Beiersdorf may not itself be a household name, but its lead brand certainly is. Nivea claims to be the world's #1 personal care brand, sold in more than 200 countries and encompassing a vast range of products ranging from skin creams to deodorants, and from shampoo to cosmetics. Nivea was one of the first personal care brands to extend itself into numerous different personal care segments, a process first begun in 1930s, and now copied by all of its competitors. As a result, the brand now operates across more than ten different segments, with an astonishing collection of well over 400 different products. Combined sales are somewhere in the region of €4.5bn. Nivea has a dominant position in its home country of Germany and a strong following throughout most of the rest of Europe as well as in selected other global markets. In Japan it is marketed through a long-standing joint venture with Kao. Out of the major personal care markets, only the US remains a real challenge, with Nivea substantially outflanked by Olay, Dove and Neutrogena. Nivea is supported by a collection of other skincare brands, ranging from prestige La Prairie through premium Eucerin to mass-market Labello lip balm, Atrix handcream and 8x4 deodorants. In China, the group controls local hair care brands Slek and Maestro. In 2019, the group acquired iconic American sun care brand Coppertone from Bayer. Oscar & Paul is a newly established brand incubator unit, which plans to launch edgy niche brands. The first is Skin Stories, a skincare brand specially designed for tattooed skin. Separately the group has a collection of market-leading consumer woundcare products under the Hansaplast and Elastoplast brands, as well as a division making adhesive tape for the consumer, professional and industrial sectors under the Tesa banner. After several years in the late 1990s as a potential takeover target, control of Beiersdorf was acquired in 2003 by the Herz family of Germany, also owners of Tchibo. It is now majority controlled by them via holding company Maxingvest, though a small number of shares are publicly held. The strength of its core Nivea brand has allowed Beiersdorf to hold onto its independence at a time when many other medium-sized personal care marketers have been snapped up by the likes of P&G and L'Oreal. Assuming Beiersdorf's sales continue on their current growth path, there should be no need for the company to sell up, and it is protected from hostile takeover by its family-dominated shareholder structure. Stefan de Loecker became CEO at the end of 2018. Revenues for 2019 hit a new high of almost €7.7bn with net profit of €795m.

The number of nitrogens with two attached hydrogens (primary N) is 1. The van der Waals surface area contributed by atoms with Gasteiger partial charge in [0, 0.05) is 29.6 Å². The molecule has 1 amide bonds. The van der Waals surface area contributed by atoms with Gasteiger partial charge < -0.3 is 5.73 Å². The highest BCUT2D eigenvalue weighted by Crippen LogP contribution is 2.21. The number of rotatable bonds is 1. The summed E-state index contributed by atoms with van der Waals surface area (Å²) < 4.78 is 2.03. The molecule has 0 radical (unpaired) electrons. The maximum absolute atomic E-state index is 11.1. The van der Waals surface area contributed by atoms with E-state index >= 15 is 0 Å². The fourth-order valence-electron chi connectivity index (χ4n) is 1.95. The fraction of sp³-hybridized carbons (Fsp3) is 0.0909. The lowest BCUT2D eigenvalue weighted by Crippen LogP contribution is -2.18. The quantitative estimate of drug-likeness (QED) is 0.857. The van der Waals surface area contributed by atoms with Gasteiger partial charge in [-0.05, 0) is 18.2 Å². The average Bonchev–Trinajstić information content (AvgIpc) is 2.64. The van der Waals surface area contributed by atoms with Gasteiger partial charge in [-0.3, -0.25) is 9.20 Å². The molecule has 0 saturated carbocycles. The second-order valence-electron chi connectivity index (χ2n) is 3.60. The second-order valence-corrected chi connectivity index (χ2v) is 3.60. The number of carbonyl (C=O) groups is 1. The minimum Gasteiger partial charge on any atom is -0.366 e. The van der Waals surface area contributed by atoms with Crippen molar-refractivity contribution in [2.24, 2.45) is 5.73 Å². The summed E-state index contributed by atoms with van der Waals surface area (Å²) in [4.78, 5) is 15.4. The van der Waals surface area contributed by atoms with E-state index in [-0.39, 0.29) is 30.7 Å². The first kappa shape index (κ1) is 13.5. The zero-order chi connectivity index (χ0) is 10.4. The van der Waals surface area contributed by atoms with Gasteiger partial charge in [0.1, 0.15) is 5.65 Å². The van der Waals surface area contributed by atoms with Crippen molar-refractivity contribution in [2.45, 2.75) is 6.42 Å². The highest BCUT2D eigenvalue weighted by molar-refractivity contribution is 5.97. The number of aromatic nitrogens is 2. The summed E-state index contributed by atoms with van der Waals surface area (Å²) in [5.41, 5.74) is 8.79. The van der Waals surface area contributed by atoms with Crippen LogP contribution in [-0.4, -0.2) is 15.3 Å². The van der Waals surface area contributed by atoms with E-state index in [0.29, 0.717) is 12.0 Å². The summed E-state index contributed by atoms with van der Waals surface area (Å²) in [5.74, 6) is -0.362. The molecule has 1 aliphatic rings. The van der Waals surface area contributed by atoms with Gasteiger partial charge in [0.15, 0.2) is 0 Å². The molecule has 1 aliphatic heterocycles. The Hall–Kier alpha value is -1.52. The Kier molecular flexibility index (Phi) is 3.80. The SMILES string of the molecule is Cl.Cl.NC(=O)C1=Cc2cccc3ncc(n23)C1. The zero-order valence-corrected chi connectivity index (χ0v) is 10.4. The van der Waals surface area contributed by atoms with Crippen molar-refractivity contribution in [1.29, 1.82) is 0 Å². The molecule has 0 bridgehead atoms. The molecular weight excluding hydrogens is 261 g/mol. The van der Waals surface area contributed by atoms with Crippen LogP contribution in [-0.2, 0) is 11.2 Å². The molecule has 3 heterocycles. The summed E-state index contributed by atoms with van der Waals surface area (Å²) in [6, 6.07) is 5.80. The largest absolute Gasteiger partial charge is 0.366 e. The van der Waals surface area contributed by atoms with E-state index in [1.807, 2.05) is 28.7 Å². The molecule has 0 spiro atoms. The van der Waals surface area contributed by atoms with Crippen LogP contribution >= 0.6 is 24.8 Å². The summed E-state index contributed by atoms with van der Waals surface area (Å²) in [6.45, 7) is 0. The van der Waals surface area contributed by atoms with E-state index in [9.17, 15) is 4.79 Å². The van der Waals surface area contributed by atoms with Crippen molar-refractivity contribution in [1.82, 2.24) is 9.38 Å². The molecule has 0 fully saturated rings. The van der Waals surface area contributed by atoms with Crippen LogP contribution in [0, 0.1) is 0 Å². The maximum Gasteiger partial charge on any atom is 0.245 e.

Capsule checked 15th October 2019
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Who are the competitors of Beiersdorf? Nivea's main multi-segment competitors are Dove, Neutrogena and Olay. The first two have an especially close match in terms of product variety. In hand and body care, Nivea also competes with Vaseline (Unilever), Jergens (Kao), Cetaphil (Galderma) and Aveeno (Johnson & Johnson). In sun protection, with Ambre Solaire (L'Oreal) and Piz Buin (Johnson & Johnson); in hair care with Procter & Gamble, Unilever, L'Oreal and Henkel; and with Unilever in deodorants. See Personal Care Index for competitive companies. In adhesive tape, Beiersdorf competes with Henkel and 3M.
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Historical profile information for Beiersdorf
Adbrands Daily Update 8th Nov 2019: Publicis Groupe is tipped to have been selected as winner of global Nivea creative, with WPP awarded Beiersdorf's supporting brands Eucerin, Hansaplast Labello and so on. Confirmation is still awaited. Publicis had been competing in a final shoot-out with WPP's Thjnk and Wunderman Thompson agencies. FCB is the departing agency. It's the latest in a series of strong gains for the French group. Also this week, Publicis retained global creative for Axa and gained media in the insurer's four key markets of France, the UK, Germany and Italy. (WPP's Wavemaker got the rest of the globe). The French group also won EMEA creative and media for McCormick spices, and recently collected a big win from Disney. The key question, though, is how much Publicis is prepared to give away in fees to achieve these wins. It has already racked a succession of significant wins during the first nine months of this year, and yet organic revenue growth for the latest quarter was the Groupe's worst ever, and it is firmly in the red for YTD growth. Judging by the headline wins alone, one might reasonably have expected better growth numbers.